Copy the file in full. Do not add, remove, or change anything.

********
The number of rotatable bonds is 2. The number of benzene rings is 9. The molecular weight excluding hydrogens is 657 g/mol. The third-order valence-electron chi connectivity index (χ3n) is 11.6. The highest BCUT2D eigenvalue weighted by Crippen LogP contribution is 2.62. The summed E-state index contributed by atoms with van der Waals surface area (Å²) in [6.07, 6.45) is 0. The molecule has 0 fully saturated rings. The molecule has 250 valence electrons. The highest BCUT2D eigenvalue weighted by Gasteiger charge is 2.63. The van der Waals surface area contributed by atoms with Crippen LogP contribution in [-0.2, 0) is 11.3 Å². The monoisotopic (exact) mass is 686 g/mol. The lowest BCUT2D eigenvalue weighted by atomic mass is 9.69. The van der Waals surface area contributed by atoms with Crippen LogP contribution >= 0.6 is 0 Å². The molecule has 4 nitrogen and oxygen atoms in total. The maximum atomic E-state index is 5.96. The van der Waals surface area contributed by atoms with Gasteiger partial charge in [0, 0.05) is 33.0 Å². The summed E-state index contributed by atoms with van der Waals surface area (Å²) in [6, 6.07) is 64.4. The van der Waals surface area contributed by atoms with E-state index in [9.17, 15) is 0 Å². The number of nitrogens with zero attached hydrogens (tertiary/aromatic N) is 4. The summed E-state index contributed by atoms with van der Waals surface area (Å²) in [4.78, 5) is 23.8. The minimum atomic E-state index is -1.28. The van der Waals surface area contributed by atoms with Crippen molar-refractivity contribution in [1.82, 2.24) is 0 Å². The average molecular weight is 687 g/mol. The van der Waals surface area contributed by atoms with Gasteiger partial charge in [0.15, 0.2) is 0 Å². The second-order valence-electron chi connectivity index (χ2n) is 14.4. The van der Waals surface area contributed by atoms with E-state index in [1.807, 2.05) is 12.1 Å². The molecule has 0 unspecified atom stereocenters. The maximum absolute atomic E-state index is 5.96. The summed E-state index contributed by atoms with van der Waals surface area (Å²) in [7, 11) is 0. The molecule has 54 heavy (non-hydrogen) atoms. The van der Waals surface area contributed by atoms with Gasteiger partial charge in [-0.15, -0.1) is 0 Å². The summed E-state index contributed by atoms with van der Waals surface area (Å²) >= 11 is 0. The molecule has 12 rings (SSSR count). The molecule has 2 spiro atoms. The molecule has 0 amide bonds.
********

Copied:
The number of rotatable bonds is 2. The number of benzene rings is 9. The molecular weight excluding hydrogens is 657 g/mol. The third-order valence-electron chi connectivity index (χ3n) is 11.6. The highest BCUT2D eigenvalue weighted by Crippen LogP contribution is 2.62. The summed E-state index contributed by atoms with van der Waals surface area (Å²) in [6.07, 6.45) is 0. The molecule has 0 fully saturated rings. The molecule has 250 valence electrons. The highest BCUT2D eigenvalue weighted by Gasteiger charge is 2.63. The van der Waals surface area contributed by atoms with Crippen LogP contribution in [-0.2, 0) is 11.3 Å². The monoisotopic (exact) mass is 686 g/mol. The lowest BCUT2D eigenvalue weighted by atomic mass is 9.69. The van der Waals surface area contributed by atoms with Crippen LogP contribution >= 0.6 is 0 Å². The molecule has 4 nitrogen and oxygen atoms in total. The maximum atomic E-state index is 5.96. The van der Waals surface area contributed by atoms with Gasteiger partial charge in [0, 0.05) is 33.0 Å². The summed E-state index contributed by atoms with van der Waals surface area (Å²) in [6, 6.07) is 64.4. The van der Waals surface area contributed by atoms with E-state index in [9.17, 15) is 0 Å². The number of nitrogens with zero attached hydrogens (tertiary/aromatic N) is 4. The summed E-state index contributed by atoms with van der Waals surface area (Å²) in [4.78, 5) is 23.8. The minimum atomic E-state index is -1.28. The van der Waals surface area contributed by atoms with Crippen molar-refractivity contribution in [1.82, 2.24) is 0 Å². The average molecular weight is 687 g/mol. The van der Waals surface area contributed by atoms with Gasteiger partial charge in [0.15, 0.2) is 0 Å². The second-order valence-electron chi connectivity index (χ2n) is 14.4. The van der Waals surface area contributed by atoms with E-state index in [1.807, 2.05) is 12.1 Å². The molecule has 0 unspecified atom stereocenters. The maximum absolute atomic E-state index is 5.96. The summed E-state index contributed by atoms with van der Waals surface area (Å²) in [7, 11) is 0. The molecule has 54 heavy (non-hydrogen) atoms. The van der Waals surface area contributed by atoms with Gasteiger partial charge in [-0.15, -0.1) is 0 Å². The summed E-state index contributed by atoms with van der Waals surface area (Å²) >= 11 is 0. The molecule has 12 rings (SSSR count). The molecule has 2 spiro atoms. The molecule has 0 amide bonds.